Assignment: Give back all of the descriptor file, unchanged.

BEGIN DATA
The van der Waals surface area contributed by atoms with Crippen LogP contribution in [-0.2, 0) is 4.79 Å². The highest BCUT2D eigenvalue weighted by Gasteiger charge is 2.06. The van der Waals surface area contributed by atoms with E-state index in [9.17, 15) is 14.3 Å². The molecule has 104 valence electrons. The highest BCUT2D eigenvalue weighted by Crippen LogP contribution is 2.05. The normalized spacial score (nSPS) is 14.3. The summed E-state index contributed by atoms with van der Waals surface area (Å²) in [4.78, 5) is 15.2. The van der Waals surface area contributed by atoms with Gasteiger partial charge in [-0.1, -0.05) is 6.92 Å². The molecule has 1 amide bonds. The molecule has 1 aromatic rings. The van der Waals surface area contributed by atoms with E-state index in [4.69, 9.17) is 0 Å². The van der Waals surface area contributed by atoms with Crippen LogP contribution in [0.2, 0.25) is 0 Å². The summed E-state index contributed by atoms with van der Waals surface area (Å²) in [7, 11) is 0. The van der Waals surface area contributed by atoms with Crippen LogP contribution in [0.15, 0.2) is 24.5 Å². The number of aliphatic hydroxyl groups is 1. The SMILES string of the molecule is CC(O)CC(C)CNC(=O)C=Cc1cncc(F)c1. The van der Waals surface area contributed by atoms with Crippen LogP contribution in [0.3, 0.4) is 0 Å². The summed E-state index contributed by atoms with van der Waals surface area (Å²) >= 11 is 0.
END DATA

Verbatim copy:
The van der Waals surface area contributed by atoms with Crippen LogP contribution in [-0.2, 0) is 4.79 Å². The highest BCUT2D eigenvalue weighted by Gasteiger charge is 2.06. The van der Waals surface area contributed by atoms with E-state index in [9.17, 15) is 14.3 Å². The molecule has 104 valence electrons. The highest BCUT2D eigenvalue weighted by Crippen LogP contribution is 2.05. The normalized spacial score (nSPS) is 14.3. The summed E-state index contributed by atoms with van der Waals surface area (Å²) in [4.78, 5) is 15.2. The van der Waals surface area contributed by atoms with Gasteiger partial charge in [-0.1, -0.05) is 6.92 Å². The molecule has 1 amide bonds. The molecule has 1 aromatic rings. The van der Waals surface area contributed by atoms with E-state index in [4.69, 9.17) is 0 Å². The van der Waals surface area contributed by atoms with Crippen LogP contribution in [0.2, 0.25) is 0 Å². The summed E-state index contributed by atoms with van der Waals surface area (Å²) in [7, 11) is 0. The van der Waals surface area contributed by atoms with Crippen LogP contribution in [0.15, 0.2) is 24.5 Å². The number of aliphatic hydroxyl groups is 1. The SMILES string of the molecule is CC(O)CC(C)CNC(=O)C=Cc1cncc(F)c1. The van der Waals surface area contributed by atoms with Crippen LogP contribution in [0.3, 0.4) is 0 Å². The summed E-state index contributed by atoms with van der Waals surface area (Å²) >= 11 is 0.